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Glenfarclas 10 Year Old

Average score from 13 reviews and 43 ratings 78

Glenfarclas 10 Year Old

Product details

  • Brand: Glenfarclas
  • Bottler: Distillery Bottling
  • ABV: 40.0%
  • Age: 10 year old

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Glenfarclas 10 Year Old

Before I begin, let me say that taste is subjective, and be it known that I am a big fan of Glenfarclas and their house style. I enjoy the 12, and the 15 is glorious. The 105 is good but I prefer the Abunadh. So let's give the 10 a go.

Nose: Plenty of sherry. Green grapes, plums, fresh lettuce. Christmas cake, cinnamon, cherries, vanilla extract. Marzipan. Shows it's youth but not bitey.

Palate: Very similar to the 12yo. Baked fruits, candied cherries, christmas cake, marzipan. Truckloads of marzipan. Milk chocolate. Raisins. Again, shows its youth on the palate as this does have more younger oomph than the 12 as far as light, delicate sherried whisky goes.

Finish: Shorter finish than the 12 and much shorter than the 15yo. ( I feel like i need to add a title of reverence when mentioning the 15yo. How about his grace and majesty, the Glenfarclas 15yo?) Anyway...short, drying finish with plenty of sherry, raisins, grapes and marzipan.

Overall: So call me crazy, but I enjoy this one better than the 12yo. The 12 is smoother but lacks the bite of it's younger brother. I think that little bit of bite adds a balance that is lacking in the 12yo and keeps this one from being so 1 dimensional. This is a dang fine whisky and pairs wonderfully with some cherry stollen! I'll be enjoying 'farclas all winter. Slainté!

@BlueNote True, and I think we see that in politics AND whisky (marketing?).

Interestingly, one of my patients told me the reason I lost the election is because I don't lie (I tend to tell my patients the truth...). For the same reason I probably could not be a Diageo ambassador...

@Nozinan Remember we are discussing whisky here, not politics. wink


I figured that I would probably like Glenfarclas, so I tried their entry level one at the bar for one glass. My memory and notes on it from weeks ago was that it just tasted cheap, almost like a budget blend. No point in going any further.

I only say that because some people might even doubt you are actually sampling all of these scotches in such a short span of time.

I don't doubt it, but some people might without any sort of tasting notes at all.

Without reasons and examples for your opinions they also are less valuable to others who might like something you don't, and hence might not agree. The way your reviews stand, it's hard to see the forest for the trees.

A review with no reasons to back up why something "tasted cheap" is like directions to get from Point A to Point B that simply advise one to "drive there." Some people like myself might need some sort of frame of reference to understand your viewpoint and appreciate it.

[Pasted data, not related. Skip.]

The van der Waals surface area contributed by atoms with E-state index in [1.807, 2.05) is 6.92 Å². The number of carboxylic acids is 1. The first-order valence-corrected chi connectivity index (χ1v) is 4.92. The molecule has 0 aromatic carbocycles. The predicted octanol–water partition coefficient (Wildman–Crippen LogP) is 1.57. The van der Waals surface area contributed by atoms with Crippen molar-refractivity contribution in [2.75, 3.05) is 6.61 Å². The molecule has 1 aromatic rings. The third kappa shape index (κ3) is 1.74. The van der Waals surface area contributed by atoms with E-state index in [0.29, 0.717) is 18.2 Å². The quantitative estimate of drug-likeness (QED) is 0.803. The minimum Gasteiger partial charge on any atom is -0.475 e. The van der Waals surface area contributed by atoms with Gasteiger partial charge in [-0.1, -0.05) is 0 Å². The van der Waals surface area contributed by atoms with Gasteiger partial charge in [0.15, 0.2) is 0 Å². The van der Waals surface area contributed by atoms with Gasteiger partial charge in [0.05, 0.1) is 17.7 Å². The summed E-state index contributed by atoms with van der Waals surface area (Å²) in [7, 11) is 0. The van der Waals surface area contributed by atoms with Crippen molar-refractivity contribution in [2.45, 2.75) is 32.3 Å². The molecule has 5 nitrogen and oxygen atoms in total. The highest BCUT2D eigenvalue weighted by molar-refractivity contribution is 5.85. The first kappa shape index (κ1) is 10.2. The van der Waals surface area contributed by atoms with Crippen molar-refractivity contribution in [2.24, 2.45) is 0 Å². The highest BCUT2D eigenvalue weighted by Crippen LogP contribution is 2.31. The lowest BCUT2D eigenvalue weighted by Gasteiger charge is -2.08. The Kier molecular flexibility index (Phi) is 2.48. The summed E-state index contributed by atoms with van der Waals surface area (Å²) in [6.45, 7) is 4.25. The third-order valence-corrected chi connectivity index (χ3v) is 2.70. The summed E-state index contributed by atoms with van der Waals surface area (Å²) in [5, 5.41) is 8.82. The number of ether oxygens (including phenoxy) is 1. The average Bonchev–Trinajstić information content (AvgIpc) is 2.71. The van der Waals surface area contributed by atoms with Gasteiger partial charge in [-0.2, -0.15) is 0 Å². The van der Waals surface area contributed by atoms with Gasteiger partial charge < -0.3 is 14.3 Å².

It's hard to know why you like one and not another without any sort of reason, such as, "The Glenfarclas 10 tasted cheap because the malt flavors were subdued with the hot alcohol burn taking front and center stage, and there just wasn't enough of a sherry influence, especially when compared to the Glenfarclas 12, for example. . . "

I see what you mean about price on this one. I agree heartily. The Glenfarclas 10 is actually more expensive than the 12 in Oregon, which seems a little counterintuitive, especially when the two are tasted side by side, which is always an interesting tasting experiment.

I would like to taste the Glenfarclas 10, 12, 17, 21, and 25 side by side. If I had a few more serious scotch friends in town, then this feat could be accomplished at the Highland Stillhouse Pub, for instance. But alas, I have never been able to do cool and interesting things like that because I can't drink that many scotches in a sitting. I rather enjoy sipping a little more than drinking a whole glass. Vintage Cocktail in SE Portland offers half glass pours for half price, which is a very nice choice for those of us who would like to sample scotches without buying a whole glass.

I'm also a bit miffed that I can't really buy tasters in the USA. They are plentiful in UK and not so expensive to ship from Scotland to Europe but they are bloody expensive to ship from Scotland to the USA, so we Americans can't enjoy that fun of buying tasters rather than entire bottles. That is a serious bummer indeed.

Rigmorole: I just got back from another two hour tasting mission of three malts. I usually try four, but I was too busy sharing stories with the very knowledgable bartender. He qualifies as a whiskey expert and should write a book.

What you saw with these recent spinoff reviews is the reult of quick bar tasting notes from weeks ago whereby I would never buy any of these. Sorry, but the only description I could give on this one was "tasted cheap". It was that forgettable.

By the way, half of my purchases of bottles for my home come from trusting these reviews and I have no regrets. The other half of my cabinet consists of being inspired by bar samples that impressed me, which is only about a third of what I sampled. I am also nearing the end of my one month quest to find good affordable and available malts, but I will still go back to talk with some of my favorite bartenders. By the way, each tasting session of 4 malts usually runs me about $50 or so, but saves me hundreds. These reviews are actually cheaper, but the trick is to find a fellow reviewer whose tastes are similar.